The COVD-19 pandemic like any other global crisis grossly affects women and girls. The economic effect of the pandemic is already affecting the progress made in the fight against gender inequality. Women makeup 39% of global employment but account for 54 percent of overall job losses. The burden of unpaid care is highly carried by women. Hence a reason for this disproportionate balance.
In the health sector, there are more women as frontline workers than men. Across Europe, women are potentially more at risk of infection because they make up the majority (76 %) of healthcare workers.
Men and women face different levels of exposure to COVID-19 because of gender segregation in the labour market. The proportion of women is very high in care occupations. Care occupations are one of the most undervalued, and underpaid jobs in the EU. According to the European Institute for Gender and Equality, about 76 % of the 49 million care workers in the EU are women. This is not different in most if not all African countries. Most of the essential workers in the informal sector are women. they are most likely to face greater exposure to the virus during this period. The increasing challenges women face in caring professions need to be recognised.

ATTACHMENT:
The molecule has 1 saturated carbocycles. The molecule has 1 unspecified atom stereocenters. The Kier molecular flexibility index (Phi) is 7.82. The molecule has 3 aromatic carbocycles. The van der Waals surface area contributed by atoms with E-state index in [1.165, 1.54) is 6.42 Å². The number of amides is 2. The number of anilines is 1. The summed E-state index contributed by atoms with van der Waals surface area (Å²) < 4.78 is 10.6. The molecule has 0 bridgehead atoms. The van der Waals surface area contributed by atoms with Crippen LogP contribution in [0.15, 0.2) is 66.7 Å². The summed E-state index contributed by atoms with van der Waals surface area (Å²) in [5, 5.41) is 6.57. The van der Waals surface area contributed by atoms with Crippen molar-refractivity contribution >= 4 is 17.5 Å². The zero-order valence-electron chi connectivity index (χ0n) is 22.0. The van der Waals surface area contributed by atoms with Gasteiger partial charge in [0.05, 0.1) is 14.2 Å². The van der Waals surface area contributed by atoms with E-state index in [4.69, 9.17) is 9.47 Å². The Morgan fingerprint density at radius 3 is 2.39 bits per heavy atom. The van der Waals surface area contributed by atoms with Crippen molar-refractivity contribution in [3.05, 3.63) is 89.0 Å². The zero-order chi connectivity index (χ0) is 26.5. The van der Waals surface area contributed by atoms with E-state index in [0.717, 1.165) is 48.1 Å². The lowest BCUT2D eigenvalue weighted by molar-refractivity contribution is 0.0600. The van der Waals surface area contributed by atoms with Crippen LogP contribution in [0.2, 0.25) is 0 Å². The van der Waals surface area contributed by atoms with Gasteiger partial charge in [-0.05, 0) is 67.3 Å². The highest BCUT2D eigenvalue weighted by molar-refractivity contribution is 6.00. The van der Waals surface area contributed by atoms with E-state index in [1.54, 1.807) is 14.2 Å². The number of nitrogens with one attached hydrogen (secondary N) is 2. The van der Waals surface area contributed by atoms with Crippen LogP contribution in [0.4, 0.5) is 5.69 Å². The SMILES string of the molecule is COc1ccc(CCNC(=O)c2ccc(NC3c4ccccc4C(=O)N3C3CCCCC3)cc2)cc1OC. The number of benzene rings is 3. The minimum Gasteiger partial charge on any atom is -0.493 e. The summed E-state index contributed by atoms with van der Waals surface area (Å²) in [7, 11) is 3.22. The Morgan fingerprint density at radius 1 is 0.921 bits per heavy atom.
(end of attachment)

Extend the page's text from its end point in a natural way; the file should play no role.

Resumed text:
Despite the growing awareness of support for greater gender equality, tangible progress toward equality in work and society stagnated in the five years between 2014 and 2019. Overall, there is more improvement in gender equality in society as compared to gender equality in work.
With COVID-19, women’s employment is dropping faster than average irrespective of the type of job. As Covid-19 has disproportionately increased the time women spend on family responsibilities, women have dropped out of the workforce at a higher rate than explained by labor-market dynamics alone.
Also, women-owned businesses in developing economies account for a huge proportion of female labor-force participation. As family resources are scarce during this period of uncertainty, traditional mindsets may be reflected in decisions at the organisational level and even in families about who gets to keep their jobs.
Business owners need to understand what women are going through during this period.
Why are they requesting to leave more? Why are they sending in resignation letters more?
Understanding the root cause of such issues can help businesses draft better strategies in supporting women in their organisation.
Several companies have considered flexible working arrangements to help employees manage the impact of the pandemic. Effective support systems that helped employees before the pandemic should be reinvented for remote work.
Business leaders should encourage their employees to share the unpaid care burden openly and willingly. Mental health and well-being should be a priority of every business during these times.
This global health crisis can be used to accelerate progress towards a gender-equitable future as supported by SDG 5, and change perceptions about gender roles and stereotypes.
Greater gender equity makes everyone better off. Join the movement. Make your company more inclusive and supportive of women’s careers.